Report: Blacks Made up 61% of 2023 Exonerees

This post was originally published on Word In Black.

By: Aswad Walker

In the latest edition of “Is this good news or bad news,” out of 153 exonerations in 2023, roughly 61% of exonerees were Black, according to a new report published by The National Registry of Exonerations released on March 18.

The good news: Blacks lead in receiving exonerations.

The bad news: Blacks innocent of the crimes for which they have been convicted are still being incarcerated at insanely high rates.

Top Exonerating States

Illinois had the most exonerations (24), followed by Texas (22), and New York (21).

In 2023, individuals who were cleared of wrongdoing collectively “lost” 2,230 years of their lives because those years of freedom had been unjustly taken away. On average, each exoneree endured 14.6 years of wrongful imprisonment, according to the new study.

And though the exonerees can’t go back in time and reclaim what was lost, they are excited to move forward living life outside of prison walls.

In May, 1994, Dallas resident Richard Miles found himself heading to prison for murder at 19 years old, sentenced to 60 years. He was released in 2009, but wasn’t officially declared innocent until three years later. For Miles, though thankful for his eventual freedom, he still feels the pain of those years lost, and more.

“I oftentimes say, ‘May 15, 1994 is the day that Richard Ray Miles, Jr. died.’ I became a number – 728716,” Miles told CNN.

Compensation Amounts

The Registry noted that wrongfully convicted Black Americans have been compensated with a staggering $4 billion by state and local governments since 1989. This compensation has nearly doubled in just five years since 2019 when exonerees received approximately $2.2 billion. This notable increase mirrors the rising number of exonerations and highlights one of the expenses associated with wrongful convictions, particularly in states like Illinois, New York, and Texas.

The $4 billion paid to wrongfully convicted Blacks is viewed by some similarly to the money paid by cities whose police and sheriff’s departments have been cited for misconduct – as a price the criminal justice system is willing to pay for the right to continue to engage in misconduct.

A 2022 Washington Post investigation found 25 of the nation’s largest police and sheriff’s departments spent more than $3.2 billion to settle alleged misconduct claims within the past decade, including $1.5 billion in cases involving officers who were accused of misconduct more than once.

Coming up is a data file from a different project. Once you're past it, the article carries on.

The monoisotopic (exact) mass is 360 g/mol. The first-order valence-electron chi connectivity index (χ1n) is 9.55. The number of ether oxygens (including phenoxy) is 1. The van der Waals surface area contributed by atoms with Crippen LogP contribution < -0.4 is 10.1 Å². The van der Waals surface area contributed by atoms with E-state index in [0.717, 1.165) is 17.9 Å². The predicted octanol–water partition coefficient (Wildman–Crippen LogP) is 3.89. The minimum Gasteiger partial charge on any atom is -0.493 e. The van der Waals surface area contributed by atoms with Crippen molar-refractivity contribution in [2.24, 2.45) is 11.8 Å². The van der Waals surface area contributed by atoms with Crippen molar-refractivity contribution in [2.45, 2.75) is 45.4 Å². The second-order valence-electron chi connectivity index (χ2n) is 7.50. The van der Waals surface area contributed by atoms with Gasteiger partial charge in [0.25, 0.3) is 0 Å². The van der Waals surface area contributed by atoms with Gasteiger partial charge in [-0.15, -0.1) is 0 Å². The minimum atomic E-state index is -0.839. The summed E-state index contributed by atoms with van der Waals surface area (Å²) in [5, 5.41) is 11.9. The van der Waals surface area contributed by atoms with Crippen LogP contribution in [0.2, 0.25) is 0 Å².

But police and sheriff’s departments aren’t fitting the bill. That money comes from the tax payers, including those who were victims of the misconduct or the wrongful convictions.

According to the report, New York issued the highest amount of restitution to wrongfully convicted individuals, with compensation reaching $1.1 billion. Around 70% of the funds were allocated for damages in civil lawsuits, typically footed by cities and counties. In the Lone Star State, exonerees were granted $192 million, with 86% of it provided as state compensation.

“This demonstrates once again a troubling reality in America’s justice system,” said Barbara O’Brien, professor at Michigan State University College of Law and editor of the Registry.

“With 153 exonerations, predominantly affecting people of color, and billions in compensation paid since 1989, the toll of wrongful convictions is undeniable.”

O’Brien asserts that official misconduct continued to undermine the integrity of the most series cases, including those in which innocent defendants were sentenced to death.

“And while compensation is being granted, it remains inequitable,” added O’Brien.

Restitution Varies by Defense

The Registry found that the amount of restitution paid to those wrongfully convicted varied depending on the offense.

Sadly, misconduct tainted 118 of the 2023 exonerations, accounting for 77% of cases. Among homicide exonerations, 85%—or 75 cases—were plagued by official misconduct. Other contributing factors included perjury, false accusations, erroneous forensic evidence, mistaken witness identification, false confessions, and inadequate legal representation, often occurring in various combinations.

According to the report, out of 153 exonerations, 86 cases—making up 56%—involved individuals previously convicted of murder, with four facing death sentences. Since 1989, half of all exonerees and 53% of those exonerated for murder have received some form of compensation.

Jeffrey Gutman, a contributor to the recent report, expresses concern that the number of exonerations among Black Americans may increase further without reforms to the justice system.

“This total will get bigger in the next few years, rapidly. The number of states that pay compensation to exonerees is growing. Many exonerees have claims that are still pending, and we’ll keep seeing more exonerations of innocent people who spent decades in prison, probably at an accelerating rate.”


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